How to change Solid Color in After Effects

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The Solid Color Layer is one of several basic layer types in After Effects. Other layer types include Shape Layers, Adjustment Layers, Cameras, Lights, and Null Objects. Each has unique functions and parameters, some more advanced than others. If you’re relatively new to After Effects, keep it simple. Begin with understanding the Solid Color Layer first. Once you get the hang of using Solids in conjunction with images and video, you’ll be ready to start leveraging the full breadth of layer types.


So what exactly is a Solid Color Layer in After Effects? Simply put, it’s a plain single-color layer. More specifically, it’s a vector-based, two-dimensional object generated with minimal data — just a rectangle with color, height, and width values assigned to it.

Many effects are designed to alter and adjust an image or video you’ve imported into After Effects. However, some effects are made specifically to generate new imagery and render simulated objects, rather than simply manipulate an image. To utilize this sort of effect, you’ll need a layer on which to place it. That’s where Solids come in.

These are just a few of the many ways to use Solid Color Layers. There are so many more graphic effects and animations one can achieve with this layer type, precisely because of its simplicity. In fact, working with After Effects is an everlasting exercise in visual problem solving. Think of it as a creative logic problem, rooted in layers and values, and just waiting to be solved. Once you’ve mastered the logic, the possibilities are endless.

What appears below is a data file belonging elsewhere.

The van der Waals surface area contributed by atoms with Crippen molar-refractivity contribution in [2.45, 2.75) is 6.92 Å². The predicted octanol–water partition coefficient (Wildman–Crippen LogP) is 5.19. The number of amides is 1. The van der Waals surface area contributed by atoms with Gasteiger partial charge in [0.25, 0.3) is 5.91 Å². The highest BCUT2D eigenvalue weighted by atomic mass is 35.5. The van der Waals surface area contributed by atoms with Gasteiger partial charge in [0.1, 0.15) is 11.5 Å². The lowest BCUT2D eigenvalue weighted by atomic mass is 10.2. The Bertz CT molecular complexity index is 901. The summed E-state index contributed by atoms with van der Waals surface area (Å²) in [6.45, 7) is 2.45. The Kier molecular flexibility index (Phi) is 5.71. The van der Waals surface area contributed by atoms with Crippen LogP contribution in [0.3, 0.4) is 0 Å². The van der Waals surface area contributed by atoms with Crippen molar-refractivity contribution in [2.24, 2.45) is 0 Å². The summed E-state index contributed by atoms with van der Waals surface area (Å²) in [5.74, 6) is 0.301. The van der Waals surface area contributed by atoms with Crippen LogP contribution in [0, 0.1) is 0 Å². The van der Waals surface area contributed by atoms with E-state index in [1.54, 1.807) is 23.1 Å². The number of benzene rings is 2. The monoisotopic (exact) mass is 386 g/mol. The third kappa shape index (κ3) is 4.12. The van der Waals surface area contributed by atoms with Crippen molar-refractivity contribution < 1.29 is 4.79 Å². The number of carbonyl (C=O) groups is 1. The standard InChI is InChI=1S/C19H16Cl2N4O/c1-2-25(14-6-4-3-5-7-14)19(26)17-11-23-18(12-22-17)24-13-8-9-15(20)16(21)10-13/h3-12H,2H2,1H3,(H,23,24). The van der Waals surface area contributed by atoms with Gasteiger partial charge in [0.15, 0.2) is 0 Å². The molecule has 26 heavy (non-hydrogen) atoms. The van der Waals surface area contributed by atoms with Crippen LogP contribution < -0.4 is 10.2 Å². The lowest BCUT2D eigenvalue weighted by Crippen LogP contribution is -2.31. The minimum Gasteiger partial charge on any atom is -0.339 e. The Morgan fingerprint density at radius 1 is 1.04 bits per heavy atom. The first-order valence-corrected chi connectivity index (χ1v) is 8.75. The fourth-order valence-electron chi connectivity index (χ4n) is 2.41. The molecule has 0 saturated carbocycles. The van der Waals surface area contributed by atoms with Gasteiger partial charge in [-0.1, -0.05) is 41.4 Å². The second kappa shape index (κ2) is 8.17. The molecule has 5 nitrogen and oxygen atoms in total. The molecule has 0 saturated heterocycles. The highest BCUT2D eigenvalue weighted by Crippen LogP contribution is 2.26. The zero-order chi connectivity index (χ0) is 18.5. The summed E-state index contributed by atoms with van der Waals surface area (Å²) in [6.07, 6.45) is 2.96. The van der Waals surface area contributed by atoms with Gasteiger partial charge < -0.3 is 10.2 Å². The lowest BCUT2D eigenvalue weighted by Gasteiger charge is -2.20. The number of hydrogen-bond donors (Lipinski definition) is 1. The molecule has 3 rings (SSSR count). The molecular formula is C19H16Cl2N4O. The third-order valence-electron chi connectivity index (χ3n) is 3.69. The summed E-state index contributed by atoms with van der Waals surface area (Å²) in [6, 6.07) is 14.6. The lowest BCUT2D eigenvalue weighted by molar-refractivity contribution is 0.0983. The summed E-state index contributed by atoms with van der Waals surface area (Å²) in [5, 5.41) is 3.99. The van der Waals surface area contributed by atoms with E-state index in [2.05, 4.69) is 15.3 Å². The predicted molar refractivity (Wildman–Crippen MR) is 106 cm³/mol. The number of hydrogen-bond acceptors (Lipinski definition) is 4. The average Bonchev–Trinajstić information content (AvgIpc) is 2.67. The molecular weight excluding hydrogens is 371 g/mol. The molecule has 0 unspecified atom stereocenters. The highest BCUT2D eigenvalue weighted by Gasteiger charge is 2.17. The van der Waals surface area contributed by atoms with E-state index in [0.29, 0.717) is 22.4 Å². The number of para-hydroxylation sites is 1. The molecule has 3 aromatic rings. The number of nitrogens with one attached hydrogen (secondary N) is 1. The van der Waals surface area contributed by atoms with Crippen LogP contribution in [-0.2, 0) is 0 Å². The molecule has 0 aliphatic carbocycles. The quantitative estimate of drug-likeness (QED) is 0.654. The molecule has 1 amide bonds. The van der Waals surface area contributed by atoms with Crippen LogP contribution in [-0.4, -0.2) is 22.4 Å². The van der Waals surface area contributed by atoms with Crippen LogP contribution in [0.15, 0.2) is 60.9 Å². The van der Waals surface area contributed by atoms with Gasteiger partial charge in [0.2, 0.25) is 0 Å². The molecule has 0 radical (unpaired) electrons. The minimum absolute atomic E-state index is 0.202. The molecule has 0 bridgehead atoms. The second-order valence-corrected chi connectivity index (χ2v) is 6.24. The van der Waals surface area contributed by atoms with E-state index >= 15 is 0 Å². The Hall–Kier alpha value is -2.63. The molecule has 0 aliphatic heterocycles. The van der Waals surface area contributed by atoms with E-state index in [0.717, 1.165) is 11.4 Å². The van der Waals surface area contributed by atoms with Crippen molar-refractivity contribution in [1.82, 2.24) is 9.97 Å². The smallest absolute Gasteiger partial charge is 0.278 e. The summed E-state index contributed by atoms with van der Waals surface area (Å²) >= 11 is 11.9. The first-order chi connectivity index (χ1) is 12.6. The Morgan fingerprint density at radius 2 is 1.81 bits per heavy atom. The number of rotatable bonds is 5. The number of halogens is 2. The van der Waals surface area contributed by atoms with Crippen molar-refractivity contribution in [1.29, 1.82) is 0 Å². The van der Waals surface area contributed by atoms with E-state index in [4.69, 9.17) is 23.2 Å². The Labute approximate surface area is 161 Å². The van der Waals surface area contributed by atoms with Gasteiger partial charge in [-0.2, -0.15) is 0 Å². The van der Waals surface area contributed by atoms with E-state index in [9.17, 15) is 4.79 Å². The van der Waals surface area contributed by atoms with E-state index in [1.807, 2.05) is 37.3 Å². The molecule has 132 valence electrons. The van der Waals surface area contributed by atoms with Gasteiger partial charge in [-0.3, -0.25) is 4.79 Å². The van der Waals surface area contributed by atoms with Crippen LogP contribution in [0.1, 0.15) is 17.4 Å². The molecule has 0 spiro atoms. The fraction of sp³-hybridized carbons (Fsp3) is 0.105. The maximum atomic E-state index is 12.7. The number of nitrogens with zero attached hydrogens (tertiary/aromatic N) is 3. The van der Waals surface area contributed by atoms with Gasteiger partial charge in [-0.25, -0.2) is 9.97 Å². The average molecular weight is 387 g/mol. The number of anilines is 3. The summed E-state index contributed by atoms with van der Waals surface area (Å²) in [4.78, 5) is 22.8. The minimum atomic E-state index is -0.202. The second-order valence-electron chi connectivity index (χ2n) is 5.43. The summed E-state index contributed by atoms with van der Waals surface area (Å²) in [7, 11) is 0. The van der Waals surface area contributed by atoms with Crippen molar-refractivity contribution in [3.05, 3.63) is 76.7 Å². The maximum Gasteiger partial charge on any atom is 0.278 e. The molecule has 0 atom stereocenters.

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Creating a Solid Color Layer is simple. Go to the Layer drop-down menu and under New select Solid… or just use the key command (Command+Y on Mac, Control+Y on a PC).

Inside the Solid Settings panel, you can adjust the dimensions, aspect ratio, and color of your new Solid Color Layer. If you would like the dimensions of your Solid to match that of your Composition, simply click Make Comp Size. If later you need to adjust the dimensions or color of your Solid, use the key command Shift+Command+Y on a Mac and Shift+Control+Y on a PC.


  • Go to the Effects & Presets panel. Type in Fill to find the Fill Effect. Take it and drag it onto the solid in the timeline. The color defaults to red. Don’t worry!
  • Move the time position indicator in the timeline to where you want to transition to start. Select the layer of the solid and find the Effects Control panel. Change the color from red to whatever you want it to be. Click the Stopwatch icon next to Color.
  • Move the time position indicator in the timeline to where you want the transition to end. Change the color in the Effects Control panel. Repeat these two steps as needed if you want to change the color more than one time.
  • Scrub through the timeline to view the results.
  • If you want to view where the key frames are on the timeline in case you want to adjust the timing or delete them then select the layer of the solid and hit the “U” key. This keyboard shortcut is the same on Macs and PCs. It shows the properties of a selected layer that have key frames on them.

If you’re a seasoned editor or designer still feeling lukewarm about jumping into After Effects, I encourage you to finally give it a go. Video editors may feel perfectly comfortable working entirely inside their preferred NLE, and designers may feel daunted by the technical side of video, and that’s perfectly understandable. However, After Effects provides a lot of powerful tools distinctly more advanced than those in Premiere Pro and Photoshop.




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